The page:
Was Charlotte Brontë Gay?
By Deborah Lutz
When Jane Eyre was published in 1847, it quickly took its place as one of literature’s most famous love stories—straight love stories, of course, with the plain governess Jane falling for the mysteriously tormented, butch Rochester. Yet the intimacy between women in some of her lesser-known novels, especiallyShirley, gives pause. And then there is the cross-dressing — Rochester as an old gypsy woman, Lucy Snowe in Villette as a young dandy flirting with a pretty woman. Shirley fancies herself an “esquire” because her parents “gave me a man’s name; I hold a man’s position.” “It is enough to inspire me with a touch of manhood... I feel quite gentlemanlike.” Her governess worries about her disdain for needlework and her habit of whistling because people will feel that she “affected masculine manners.”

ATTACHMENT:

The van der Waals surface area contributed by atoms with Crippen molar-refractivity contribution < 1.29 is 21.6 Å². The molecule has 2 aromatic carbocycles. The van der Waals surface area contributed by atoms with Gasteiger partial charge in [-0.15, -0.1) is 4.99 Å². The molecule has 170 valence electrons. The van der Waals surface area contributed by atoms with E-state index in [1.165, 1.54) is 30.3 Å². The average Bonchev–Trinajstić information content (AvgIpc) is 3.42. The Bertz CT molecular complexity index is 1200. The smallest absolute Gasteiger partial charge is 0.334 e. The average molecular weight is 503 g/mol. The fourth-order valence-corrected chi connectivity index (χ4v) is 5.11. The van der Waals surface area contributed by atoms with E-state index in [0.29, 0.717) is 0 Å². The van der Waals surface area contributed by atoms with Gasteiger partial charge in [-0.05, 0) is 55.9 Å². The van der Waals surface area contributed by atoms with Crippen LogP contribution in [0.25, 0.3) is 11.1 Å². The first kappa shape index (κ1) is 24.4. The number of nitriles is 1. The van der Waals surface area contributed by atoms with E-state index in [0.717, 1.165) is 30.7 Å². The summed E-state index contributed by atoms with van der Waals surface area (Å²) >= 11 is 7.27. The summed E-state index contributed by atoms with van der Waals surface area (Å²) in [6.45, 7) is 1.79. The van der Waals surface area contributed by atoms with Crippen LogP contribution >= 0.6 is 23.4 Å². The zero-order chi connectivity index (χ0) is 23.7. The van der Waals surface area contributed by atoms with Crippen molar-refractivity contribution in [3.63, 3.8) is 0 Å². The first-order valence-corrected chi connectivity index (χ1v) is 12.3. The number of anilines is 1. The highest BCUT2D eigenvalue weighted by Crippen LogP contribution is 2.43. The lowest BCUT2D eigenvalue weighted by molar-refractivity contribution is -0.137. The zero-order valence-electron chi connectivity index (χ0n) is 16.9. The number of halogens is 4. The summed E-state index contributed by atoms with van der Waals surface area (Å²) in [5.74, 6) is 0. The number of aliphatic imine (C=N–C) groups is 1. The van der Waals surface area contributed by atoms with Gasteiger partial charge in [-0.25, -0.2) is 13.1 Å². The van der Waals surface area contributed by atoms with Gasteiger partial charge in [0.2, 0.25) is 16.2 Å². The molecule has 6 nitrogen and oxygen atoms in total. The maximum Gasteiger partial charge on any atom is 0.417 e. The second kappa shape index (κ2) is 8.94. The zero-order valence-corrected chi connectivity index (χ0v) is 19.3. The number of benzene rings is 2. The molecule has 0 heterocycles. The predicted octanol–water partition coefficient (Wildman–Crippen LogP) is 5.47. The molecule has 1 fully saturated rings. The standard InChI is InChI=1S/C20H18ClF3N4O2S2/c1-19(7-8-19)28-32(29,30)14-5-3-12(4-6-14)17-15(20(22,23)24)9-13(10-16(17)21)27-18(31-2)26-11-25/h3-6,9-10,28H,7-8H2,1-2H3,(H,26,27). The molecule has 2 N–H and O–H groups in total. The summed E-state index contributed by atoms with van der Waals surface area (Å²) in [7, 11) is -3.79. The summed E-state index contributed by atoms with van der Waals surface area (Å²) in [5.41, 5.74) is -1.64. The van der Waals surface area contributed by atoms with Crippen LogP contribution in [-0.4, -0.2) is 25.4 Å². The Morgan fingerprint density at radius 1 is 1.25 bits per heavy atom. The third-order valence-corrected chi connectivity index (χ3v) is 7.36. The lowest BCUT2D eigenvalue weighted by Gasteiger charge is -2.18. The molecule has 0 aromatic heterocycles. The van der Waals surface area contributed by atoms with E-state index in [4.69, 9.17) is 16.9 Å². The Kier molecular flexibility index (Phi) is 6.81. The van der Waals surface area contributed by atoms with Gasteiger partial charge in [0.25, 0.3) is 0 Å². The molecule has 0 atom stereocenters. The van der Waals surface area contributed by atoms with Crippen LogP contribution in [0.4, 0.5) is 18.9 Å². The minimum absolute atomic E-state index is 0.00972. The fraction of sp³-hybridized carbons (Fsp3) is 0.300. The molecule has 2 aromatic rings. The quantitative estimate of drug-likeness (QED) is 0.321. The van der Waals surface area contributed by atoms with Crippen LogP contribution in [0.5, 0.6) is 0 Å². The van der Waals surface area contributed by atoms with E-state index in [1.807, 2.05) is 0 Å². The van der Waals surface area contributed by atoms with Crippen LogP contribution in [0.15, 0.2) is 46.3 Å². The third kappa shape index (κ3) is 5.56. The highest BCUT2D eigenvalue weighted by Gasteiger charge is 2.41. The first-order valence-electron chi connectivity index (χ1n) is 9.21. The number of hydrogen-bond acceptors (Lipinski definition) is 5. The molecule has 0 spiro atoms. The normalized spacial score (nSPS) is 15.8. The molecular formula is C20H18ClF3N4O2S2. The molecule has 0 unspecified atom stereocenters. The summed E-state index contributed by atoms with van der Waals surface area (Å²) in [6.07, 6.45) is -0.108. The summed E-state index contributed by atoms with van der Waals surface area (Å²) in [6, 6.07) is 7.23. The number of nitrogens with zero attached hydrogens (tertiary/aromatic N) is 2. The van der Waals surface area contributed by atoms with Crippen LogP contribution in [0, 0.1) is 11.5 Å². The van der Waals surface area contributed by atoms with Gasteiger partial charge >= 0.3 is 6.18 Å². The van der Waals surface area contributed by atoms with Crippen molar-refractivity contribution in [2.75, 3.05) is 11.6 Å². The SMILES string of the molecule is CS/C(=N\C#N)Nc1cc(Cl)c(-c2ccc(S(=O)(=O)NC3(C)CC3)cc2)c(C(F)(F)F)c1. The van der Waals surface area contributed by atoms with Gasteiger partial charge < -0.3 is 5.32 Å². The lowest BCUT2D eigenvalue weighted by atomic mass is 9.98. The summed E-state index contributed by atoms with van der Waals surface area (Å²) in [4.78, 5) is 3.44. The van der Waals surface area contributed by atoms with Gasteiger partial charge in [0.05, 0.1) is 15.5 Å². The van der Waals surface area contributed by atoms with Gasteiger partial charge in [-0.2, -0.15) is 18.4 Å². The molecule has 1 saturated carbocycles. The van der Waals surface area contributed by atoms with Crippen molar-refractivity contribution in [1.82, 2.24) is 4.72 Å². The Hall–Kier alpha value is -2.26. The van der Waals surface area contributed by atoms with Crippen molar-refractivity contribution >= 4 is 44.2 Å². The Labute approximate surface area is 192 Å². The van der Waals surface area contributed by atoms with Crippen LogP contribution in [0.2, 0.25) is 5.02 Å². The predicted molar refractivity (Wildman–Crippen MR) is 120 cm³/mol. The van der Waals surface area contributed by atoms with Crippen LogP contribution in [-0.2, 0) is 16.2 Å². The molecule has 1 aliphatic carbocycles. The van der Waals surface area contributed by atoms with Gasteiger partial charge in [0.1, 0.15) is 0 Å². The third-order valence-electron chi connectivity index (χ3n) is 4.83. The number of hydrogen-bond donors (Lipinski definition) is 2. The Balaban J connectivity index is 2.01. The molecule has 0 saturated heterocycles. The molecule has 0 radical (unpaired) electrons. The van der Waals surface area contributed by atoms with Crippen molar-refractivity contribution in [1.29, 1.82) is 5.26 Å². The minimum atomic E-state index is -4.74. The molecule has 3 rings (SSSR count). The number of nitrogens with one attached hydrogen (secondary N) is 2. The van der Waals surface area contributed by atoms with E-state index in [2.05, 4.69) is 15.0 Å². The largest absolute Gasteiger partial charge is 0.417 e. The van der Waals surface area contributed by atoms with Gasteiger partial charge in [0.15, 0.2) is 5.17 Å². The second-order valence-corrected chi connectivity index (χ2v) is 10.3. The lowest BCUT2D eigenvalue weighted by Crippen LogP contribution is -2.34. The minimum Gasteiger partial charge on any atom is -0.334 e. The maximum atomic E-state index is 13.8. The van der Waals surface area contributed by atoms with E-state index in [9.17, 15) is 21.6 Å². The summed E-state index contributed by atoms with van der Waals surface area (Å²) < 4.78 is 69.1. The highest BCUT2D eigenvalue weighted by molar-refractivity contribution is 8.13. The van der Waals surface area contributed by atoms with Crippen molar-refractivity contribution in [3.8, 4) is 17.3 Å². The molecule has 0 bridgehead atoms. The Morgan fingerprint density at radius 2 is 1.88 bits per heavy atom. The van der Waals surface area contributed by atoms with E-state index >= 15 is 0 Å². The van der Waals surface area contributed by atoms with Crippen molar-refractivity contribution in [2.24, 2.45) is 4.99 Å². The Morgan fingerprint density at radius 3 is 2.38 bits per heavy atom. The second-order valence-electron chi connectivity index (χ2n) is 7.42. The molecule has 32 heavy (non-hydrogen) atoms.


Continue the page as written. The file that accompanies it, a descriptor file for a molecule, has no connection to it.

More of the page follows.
Evidence mounts in Charlotte Brontë’s letters to her best friend Ellen Nussey.
Prof. Lutz is the author, most recently, of The Brontë Cabinet: Three Lives in Nine Objects, a biography about the Brontë sisters told through their objects.